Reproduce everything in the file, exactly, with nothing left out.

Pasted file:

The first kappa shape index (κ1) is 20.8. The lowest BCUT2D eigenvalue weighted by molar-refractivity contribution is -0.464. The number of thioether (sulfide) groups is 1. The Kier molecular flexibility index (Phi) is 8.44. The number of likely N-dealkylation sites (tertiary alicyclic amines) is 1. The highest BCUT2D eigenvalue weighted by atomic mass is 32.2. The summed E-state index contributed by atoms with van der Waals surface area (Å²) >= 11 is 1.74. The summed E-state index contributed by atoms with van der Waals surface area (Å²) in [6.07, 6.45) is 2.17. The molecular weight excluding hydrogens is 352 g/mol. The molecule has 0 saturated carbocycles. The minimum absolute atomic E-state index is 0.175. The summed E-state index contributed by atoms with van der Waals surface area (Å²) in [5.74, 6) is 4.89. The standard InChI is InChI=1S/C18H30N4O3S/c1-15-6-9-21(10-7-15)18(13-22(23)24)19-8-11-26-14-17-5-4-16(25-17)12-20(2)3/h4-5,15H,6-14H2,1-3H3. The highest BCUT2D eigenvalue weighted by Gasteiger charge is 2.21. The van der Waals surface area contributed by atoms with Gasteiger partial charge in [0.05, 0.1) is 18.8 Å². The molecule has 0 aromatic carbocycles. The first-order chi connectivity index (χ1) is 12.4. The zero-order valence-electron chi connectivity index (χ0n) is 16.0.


The first kappa shape index (κ1) is 20.8. The lowest BCUT2D eigenvalue weighted by molar-refractivity contribution is -0.464. The number of thioether (sulfide) groups is 1. The Kier molecular flexibility index (Phi) is 8.44. The number of likely N-dealkylation sites (tertiary alicyclic amines) is 1. The highest BCUT2D eigenvalue weighted by atomic mass is 32.2. The summed E-state index contributed by atoms with van der Waals surface area (Å²) >= 11 is 1.74. The summed E-state index contributed by atoms with van der Waals surface area (Å²) in [6.07, 6.45) is 2.17. The molecular weight excluding hydrogens is 352 g/mol. The molecule has 0 saturated carbocycles. The minimum absolute atomic E-state index is 0.175. The summed E-state index contributed by atoms with van der Waals surface area (Å²) in [5.74, 6) is 4.89. The standard InChI is InChI=1S/C18H30N4O3S/c1-15-6-9-21(10-7-15)18(13-22(23)24)19-8-11-26-14-17-5-4-16(25-17)12-20(2)3/h4-5,15H,6-14H2,1-3H3. The highest BCUT2D eigenvalue weighted by Gasteiger charge is 2.21. The van der Waals surface area contributed by atoms with Gasteiger partial charge in [0.05, 0.1) is 18.8 Å². The molecule has 0 aromatic carbocycles. The first-order chi connectivity index (χ1) is 12.4. The zero-order valence-electron chi connectivity index (χ0n) is 16.0.